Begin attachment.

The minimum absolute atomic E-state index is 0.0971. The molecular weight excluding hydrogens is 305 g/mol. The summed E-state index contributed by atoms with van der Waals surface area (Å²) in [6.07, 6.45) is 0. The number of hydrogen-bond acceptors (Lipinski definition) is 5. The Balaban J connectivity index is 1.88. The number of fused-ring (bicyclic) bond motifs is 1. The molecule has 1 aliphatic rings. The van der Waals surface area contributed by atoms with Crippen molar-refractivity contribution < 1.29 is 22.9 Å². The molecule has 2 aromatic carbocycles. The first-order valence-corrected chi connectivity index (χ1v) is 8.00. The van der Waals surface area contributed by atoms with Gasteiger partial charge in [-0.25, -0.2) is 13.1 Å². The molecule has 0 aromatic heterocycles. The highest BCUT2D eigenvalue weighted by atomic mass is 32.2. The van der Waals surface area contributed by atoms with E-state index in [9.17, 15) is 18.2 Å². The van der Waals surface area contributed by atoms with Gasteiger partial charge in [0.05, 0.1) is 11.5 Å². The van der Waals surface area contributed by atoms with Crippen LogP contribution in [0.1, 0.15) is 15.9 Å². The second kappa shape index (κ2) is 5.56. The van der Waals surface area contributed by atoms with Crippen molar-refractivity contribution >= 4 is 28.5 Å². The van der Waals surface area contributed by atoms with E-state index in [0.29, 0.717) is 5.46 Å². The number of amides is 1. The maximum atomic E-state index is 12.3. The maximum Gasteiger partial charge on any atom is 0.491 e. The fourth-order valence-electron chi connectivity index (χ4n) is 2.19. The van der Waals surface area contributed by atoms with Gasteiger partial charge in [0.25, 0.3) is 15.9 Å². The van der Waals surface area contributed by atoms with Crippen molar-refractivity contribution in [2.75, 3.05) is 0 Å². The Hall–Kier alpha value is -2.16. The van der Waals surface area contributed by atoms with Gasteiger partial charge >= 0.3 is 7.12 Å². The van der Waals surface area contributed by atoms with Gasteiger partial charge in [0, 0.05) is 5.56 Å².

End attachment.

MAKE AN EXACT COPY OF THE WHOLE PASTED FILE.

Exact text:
The minimum absolute atomic E-state index is 0.0971. The molecular weight excluding hydrogens is 305 g/mol. The summed E-state index contributed by atoms with van der Waals surface area (Å²) in [6.07, 6.45) is 0. The number of hydrogen-bond acceptors (Lipinski definition) is 5. The Balaban J connectivity index is 1.88. The number of fused-ring (bicyclic) bond motifs is 1. The molecule has 1 aliphatic rings. The van der Waals surface area contributed by atoms with Crippen molar-refractivity contribution < 1.29 is 22.9 Å². The molecule has 2 aromatic carbocycles. The first-order valence-corrected chi connectivity index (χ1v) is 8.00. The van der Waals surface area contributed by atoms with Gasteiger partial charge in [-0.25, -0.2) is 13.1 Å². The molecule has 0 aromatic heterocycles. The highest BCUT2D eigenvalue weighted by atomic mass is 32.2. The van der Waals surface area contributed by atoms with E-state index in [9.17, 15) is 18.2 Å². The van der Waals surface area contributed by atoms with Gasteiger partial charge in [0.05, 0.1) is 11.5 Å². The van der Waals surface area contributed by atoms with Crippen LogP contribution in [0.1, 0.15) is 15.9 Å². The second kappa shape index (κ2) is 5.56. The van der Waals surface area contributed by atoms with Crippen molar-refractivity contribution >= 4 is 28.5 Å². The van der Waals surface area contributed by atoms with E-state index in [0.29, 0.717) is 5.46 Å². The number of amides is 1. The maximum atomic E-state index is 12.3. The maximum Gasteiger partial charge on any atom is 0.491 e. The fourth-order valence-electron chi connectivity index (χ4n) is 2.19. The van der Waals surface area contributed by atoms with Gasteiger partial charge in [0.25, 0.3) is 15.9 Å². The van der Waals surface area contributed by atoms with Crippen molar-refractivity contribution in [2.75, 3.05) is 0 Å². The Hall–Kier alpha value is -2.16. The van der Waals surface area contributed by atoms with Gasteiger partial charge >= 0.3 is 7.12 Å². The van der Waals surface area contributed by atoms with Gasteiger partial charge in [0, 0.05) is 5.56 Å².